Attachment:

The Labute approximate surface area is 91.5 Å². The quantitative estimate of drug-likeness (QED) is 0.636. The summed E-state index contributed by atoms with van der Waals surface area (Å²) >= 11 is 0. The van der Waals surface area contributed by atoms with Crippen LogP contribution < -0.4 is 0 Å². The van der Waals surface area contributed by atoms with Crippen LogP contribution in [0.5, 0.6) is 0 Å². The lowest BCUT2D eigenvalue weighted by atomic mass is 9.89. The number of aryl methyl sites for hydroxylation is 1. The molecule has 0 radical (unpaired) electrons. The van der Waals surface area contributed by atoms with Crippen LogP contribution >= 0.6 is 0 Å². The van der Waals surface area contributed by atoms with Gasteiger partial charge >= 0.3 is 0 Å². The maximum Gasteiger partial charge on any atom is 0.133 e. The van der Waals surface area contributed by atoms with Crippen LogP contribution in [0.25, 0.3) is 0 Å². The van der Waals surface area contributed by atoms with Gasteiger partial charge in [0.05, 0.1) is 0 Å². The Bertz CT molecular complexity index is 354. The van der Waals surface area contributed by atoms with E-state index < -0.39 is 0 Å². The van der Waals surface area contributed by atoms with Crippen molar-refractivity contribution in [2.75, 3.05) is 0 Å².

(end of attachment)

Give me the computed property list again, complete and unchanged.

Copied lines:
The Labute approximate surface area is 91.5 Å². The quantitative estimate of drug-likeness (QED) is 0.636. The summed E-state index contributed by atoms with van der Waals surface area (Å²) >= 11 is 0. The van der Waals surface area contributed by atoms with Crippen LogP contribution < -0.4 is 0 Å². The van der Waals surface area contributed by atoms with Crippen LogP contribution in [0.5, 0.6) is 0 Å². The lowest BCUT2D eigenvalue weighted by atomic mass is 9.89. The number of aryl methyl sites for hydroxylation is 1. The molecule has 0 radical (unpaired) electrons. The van der Waals surface area contributed by atoms with Crippen LogP contribution >= 0.6 is 0 Å². The van der Waals surface area contributed by atoms with Gasteiger partial charge >= 0.3 is 0 Å². The maximum Gasteiger partial charge on any atom is 0.133 e. The van der Waals surface area contributed by atoms with Crippen LogP contribution in [0.25, 0.3) is 0 Å². The van der Waals surface area contributed by atoms with Gasteiger partial charge in [0.05, 0.1) is 0 Å². The Bertz CT molecular complexity index is 354. The van der Waals surface area contributed by atoms with E-state index < -0.39 is 0 Å². The van der Waals surface area contributed by atoms with Crippen molar-refractivity contribution in [2.75, 3.05) is 0 Å².